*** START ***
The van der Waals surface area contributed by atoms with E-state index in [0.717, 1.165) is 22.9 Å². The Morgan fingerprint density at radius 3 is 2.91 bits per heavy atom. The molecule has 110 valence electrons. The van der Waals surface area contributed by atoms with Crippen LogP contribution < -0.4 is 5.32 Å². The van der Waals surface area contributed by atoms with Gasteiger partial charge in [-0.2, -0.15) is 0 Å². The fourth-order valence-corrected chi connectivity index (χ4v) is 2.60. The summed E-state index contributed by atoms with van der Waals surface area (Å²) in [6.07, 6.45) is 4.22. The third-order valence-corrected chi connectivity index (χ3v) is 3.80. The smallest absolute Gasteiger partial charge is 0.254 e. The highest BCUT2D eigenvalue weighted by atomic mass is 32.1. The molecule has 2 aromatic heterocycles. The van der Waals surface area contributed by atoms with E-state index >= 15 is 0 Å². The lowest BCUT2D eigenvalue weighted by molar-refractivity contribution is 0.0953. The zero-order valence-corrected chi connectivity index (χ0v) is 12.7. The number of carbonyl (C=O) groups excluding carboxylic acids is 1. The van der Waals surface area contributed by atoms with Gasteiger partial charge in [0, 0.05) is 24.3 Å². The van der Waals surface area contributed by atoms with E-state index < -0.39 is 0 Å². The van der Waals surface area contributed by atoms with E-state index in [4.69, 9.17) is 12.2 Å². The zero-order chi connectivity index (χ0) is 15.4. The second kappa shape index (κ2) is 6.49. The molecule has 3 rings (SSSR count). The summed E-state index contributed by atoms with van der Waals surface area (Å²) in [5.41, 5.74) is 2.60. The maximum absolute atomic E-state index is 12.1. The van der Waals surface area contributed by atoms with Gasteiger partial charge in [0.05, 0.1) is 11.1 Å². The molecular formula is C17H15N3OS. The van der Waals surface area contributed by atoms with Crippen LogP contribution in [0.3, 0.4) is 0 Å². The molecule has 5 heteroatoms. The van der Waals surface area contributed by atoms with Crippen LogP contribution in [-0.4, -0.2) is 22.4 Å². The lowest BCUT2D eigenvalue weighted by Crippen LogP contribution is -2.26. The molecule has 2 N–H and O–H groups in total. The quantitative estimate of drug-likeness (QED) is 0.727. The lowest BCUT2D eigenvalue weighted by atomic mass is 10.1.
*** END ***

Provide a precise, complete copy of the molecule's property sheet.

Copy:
The van der Waals surface area contributed by atoms with E-state index in [0.717, 1.165) is 22.9 Å². The Morgan fingerprint density at radius 3 is 2.91 bits per heavy atom. The molecule has 110 valence electrons. The van der Waals surface area contributed by atoms with Crippen LogP contribution < -0.4 is 5.32 Å². The van der Waals surface area contributed by atoms with Gasteiger partial charge in [-0.2, -0.15) is 0 Å². The fourth-order valence-corrected chi connectivity index (χ4v) is 2.60. The summed E-state index contributed by atoms with van der Waals surface area (Å²) in [6.07, 6.45) is 4.22. The third-order valence-corrected chi connectivity index (χ3v) is 3.80. The smallest absolute Gasteiger partial charge is 0.254 e. The highest BCUT2D eigenvalue weighted by atomic mass is 32.1. The molecule has 2 aromatic heterocycles. The van der Waals surface area contributed by atoms with E-state index >= 15 is 0 Å². The lowest BCUT2D eigenvalue weighted by molar-refractivity contribution is 0.0953. The zero-order valence-corrected chi connectivity index (χ0v) is 12.7. The number of carbonyl (C=O) groups excluding carboxylic acids is 1. The van der Waals surface area contributed by atoms with Gasteiger partial charge in [0, 0.05) is 24.3 Å². The van der Waals surface area contributed by atoms with E-state index < -0.39 is 0 Å². The van der Waals surface area contributed by atoms with E-state index in [4.69, 9.17) is 12.2 Å². The zero-order chi connectivity index (χ0) is 15.4. The second kappa shape index (κ2) is 6.49. The molecule has 3 rings (SSSR count). The summed E-state index contributed by atoms with van der Waals surface area (Å²) in [5.41, 5.74) is 2.60. The maximum absolute atomic E-state index is 12.1. The van der Waals surface area contributed by atoms with Gasteiger partial charge in [0.05, 0.1) is 11.1 Å². The molecular formula is C17H15N3OS. The van der Waals surface area contributed by atoms with Crippen LogP contribution in [0.3, 0.4) is 0 Å². The molecule has 5 heteroatoms. The van der Waals surface area contributed by atoms with Crippen LogP contribution in [-0.4, -0.2) is 22.4 Å². The lowest BCUT2D eigenvalue weighted by Crippen LogP contribution is -2.26. The molecule has 2 N–H and O–H groups in total. The quantitative estimate of drug-likeness (QED) is 0.727. The lowest BCUT2D eigenvalue weighted by atomic mass is 10.1.